With the development of the DF-41 and a more capable seaborne deterrent, some theorized that Beijing might be shifting from a minimal deterrent to a “limited deterrent.” A limited deterrent force would provide sufficient forces to potentially engage in some counterforce strikes, or some limited, small-scale attacks in the face of conventional attacks (much as NATO planning included nuclear response options to a Soviet attack on West Germany). It would entail some increase in China’s nuclear forces, but would leave Beijing substantially behind the US and Russia.
The scale of China’s nuclear expansion, however, calls into question whether Beijing is interested in fielding a limited deterrent. The combination of a modern long-range bomber (the H-20), and an expanded seaborne ballistic missile force, as well as this massive inflation of the land-based ICBM component, makes China’s nuclear forces look far more like their “hegemonic” counterparts in Russia and the United States than the minimal or limited deterrent presented by French or British nuclear forces.
Indeed, it is notable that Beijing is placing so many of its new nuclear eggs in the land-based ICBM basket. Given the ongoing construction of the 094 Jin-class ballistic missile submarine and the apparent success of the JL-2 submarine launched ballistic missile, China already fields a secure second-strike force through a seaborne deterrent. Moreover, the DF-41 (and the DF-31A variant) is itself mobile, and therefore able to deploy from garrison across a continent-sized country with valleys, gorges, forested areas, and other places of concealment.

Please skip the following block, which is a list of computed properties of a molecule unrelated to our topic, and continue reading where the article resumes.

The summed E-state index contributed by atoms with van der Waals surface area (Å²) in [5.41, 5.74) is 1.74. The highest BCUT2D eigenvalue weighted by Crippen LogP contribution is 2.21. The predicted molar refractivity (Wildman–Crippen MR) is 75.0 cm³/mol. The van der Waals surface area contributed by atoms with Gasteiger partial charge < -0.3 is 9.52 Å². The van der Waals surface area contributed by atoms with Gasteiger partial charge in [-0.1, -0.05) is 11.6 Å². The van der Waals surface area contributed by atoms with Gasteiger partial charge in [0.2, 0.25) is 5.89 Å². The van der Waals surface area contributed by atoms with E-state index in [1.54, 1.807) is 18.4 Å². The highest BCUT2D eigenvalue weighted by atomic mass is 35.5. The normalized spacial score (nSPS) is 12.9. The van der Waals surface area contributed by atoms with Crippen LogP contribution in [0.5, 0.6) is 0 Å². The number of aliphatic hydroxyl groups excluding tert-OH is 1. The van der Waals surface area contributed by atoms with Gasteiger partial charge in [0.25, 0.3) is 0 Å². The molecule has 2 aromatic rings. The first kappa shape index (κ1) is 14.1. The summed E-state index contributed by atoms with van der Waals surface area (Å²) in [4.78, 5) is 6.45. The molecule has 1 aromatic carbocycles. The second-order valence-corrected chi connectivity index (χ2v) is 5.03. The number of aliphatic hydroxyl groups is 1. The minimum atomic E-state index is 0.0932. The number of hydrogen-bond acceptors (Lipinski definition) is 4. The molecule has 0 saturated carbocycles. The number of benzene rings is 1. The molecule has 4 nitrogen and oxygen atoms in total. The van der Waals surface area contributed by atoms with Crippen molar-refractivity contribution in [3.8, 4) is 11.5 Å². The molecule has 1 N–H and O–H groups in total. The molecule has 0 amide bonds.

The pattern of silo construction raises further questions about Chinese strategic thinking. The missile silos bear some resemblance to the “dense pack” deployment advocated by some for the US MX missile in the 1980s. As Soviet ICBM accuracy increased, the potential vulnerability of American silos became a growing concern. By building multiple silos in close proximity to each other, it was calculated that any incoming Soviet strike was likely to suffer from “fratricide,” as the first exploding warhead would create a massive cloud of supercharged particles, dust, and debris which would then destroy any closely following additional warheads.
If the Chinese are placing ICBMs in these silos, they may be hoping to discourage any prospect of a successful disarming strike aimed at them due to the fratricidal effects of nearby detonations. But this, in turn, suggests that PLA planners are less confident of the ability of mobile ICBMs to survive. Are there fundamental shortcomings in Chinese defenses and deception techniques that they are concerned about?
Prospects for the Future